Hanoi’s leader softens motorbike ban after public calls it ‘protection’ for cars

By Vo Hai   July 24, 2017 | 04:07 pm GMT+7
Hanoi’s leader softens motorbike ban after public calls it ‘protection’ for cars
Cars and motorbikes in downtown Hanoi. Photo by VnExpress/Ngoc Thanh

'The city will not ban but rather limit motorbikes in certain core areas of the downtown districts.'

Nguyen Duc Chung, the chairman of the Hanoi People’s Committee, has dialed down a municipal ban on motorbikes that was set to take effect in Vietnam's capital by 2030, ruling out a blanket ban on the most popular mode of transport . 

“The city will not ban but rather limit motorbikes in certain core areas of the downtown districts,” Chung said at a meeting with constituents on Monday.

He said the city would increase the number of public buses from 1,000 to 1,500, and expand its metro system in the coming years to encourage public transportation.

Chung made the statement after many members of the public questioned the feasibility and fairness of the motorbike ban, which the municipal legislature approved on July 4.

Officials initially hailed the proposed ban as a breakthrough that would block motorbikes from downtown districts and other areas with adequate public transportation starting in 2030. The plan, which was nominally aimed at alleviating congestion, would only limit cars to specified streets during certain hours and days while calling for higher downtown parking fees.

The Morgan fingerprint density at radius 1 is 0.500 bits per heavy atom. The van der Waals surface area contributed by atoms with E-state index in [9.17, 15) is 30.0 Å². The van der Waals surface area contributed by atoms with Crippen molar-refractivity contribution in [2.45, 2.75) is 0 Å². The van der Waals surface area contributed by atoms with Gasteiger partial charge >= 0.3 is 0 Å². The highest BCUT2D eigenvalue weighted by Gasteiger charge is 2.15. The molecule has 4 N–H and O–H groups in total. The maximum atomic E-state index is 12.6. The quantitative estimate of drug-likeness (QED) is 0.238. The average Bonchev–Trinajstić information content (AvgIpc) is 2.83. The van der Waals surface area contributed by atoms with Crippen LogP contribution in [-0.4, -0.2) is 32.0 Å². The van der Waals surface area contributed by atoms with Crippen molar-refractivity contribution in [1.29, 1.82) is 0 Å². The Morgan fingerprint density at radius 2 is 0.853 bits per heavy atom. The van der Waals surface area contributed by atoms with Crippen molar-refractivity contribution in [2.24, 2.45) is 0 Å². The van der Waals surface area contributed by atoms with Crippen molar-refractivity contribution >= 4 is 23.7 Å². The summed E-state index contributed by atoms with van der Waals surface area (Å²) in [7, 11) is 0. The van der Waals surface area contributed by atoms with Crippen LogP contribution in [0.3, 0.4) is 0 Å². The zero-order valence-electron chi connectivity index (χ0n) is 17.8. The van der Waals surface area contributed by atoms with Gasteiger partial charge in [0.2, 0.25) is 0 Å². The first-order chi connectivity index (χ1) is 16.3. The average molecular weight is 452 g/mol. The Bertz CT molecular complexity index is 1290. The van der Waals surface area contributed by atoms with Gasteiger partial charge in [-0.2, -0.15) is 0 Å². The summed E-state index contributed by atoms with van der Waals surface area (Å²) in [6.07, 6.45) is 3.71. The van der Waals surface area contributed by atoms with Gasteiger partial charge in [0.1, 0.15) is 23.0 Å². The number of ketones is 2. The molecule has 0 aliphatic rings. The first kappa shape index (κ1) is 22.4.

Those present at the meeting questioned the plan’s feasibility and cited a lack of development in the city’s public transport system as the cause of an outsize dependence on motorbikes.

“The motorbike ban only protects rich people who drive cars,” said Tran Ngoc Toan, a local constituent who argued that any restrictions on motorbike traffic should also apply to cars.

Some received the recent news with a sigh of relief, while others say they’ll wait and see what things look like in another 13 years.

Late last year, city police reported that Hanoi’s 7.6 million citizens own over five million motorbikes and 550,000 cars. Cars now occupy over 40 percent of the city’s roads according to the data.

Calls for a motorbike ban have arisen several times over the past few years. Each time, it received strong opposition from experts and residents who argued the city must build a functional public transport system before considering such a policy.

Hanoi officials last revived the idea in June, drawing significant criticism.

At a meeting last month, lawyers and transport experts questioned the legal rationale for the ban.

Vu Van Ven, the city’s transport department director, said “the Hanoi’s chairman possesses the authority to determine where and when people can travel in the city.”

Chung, the chairman, reportedly made no public statement during that session.

 
 
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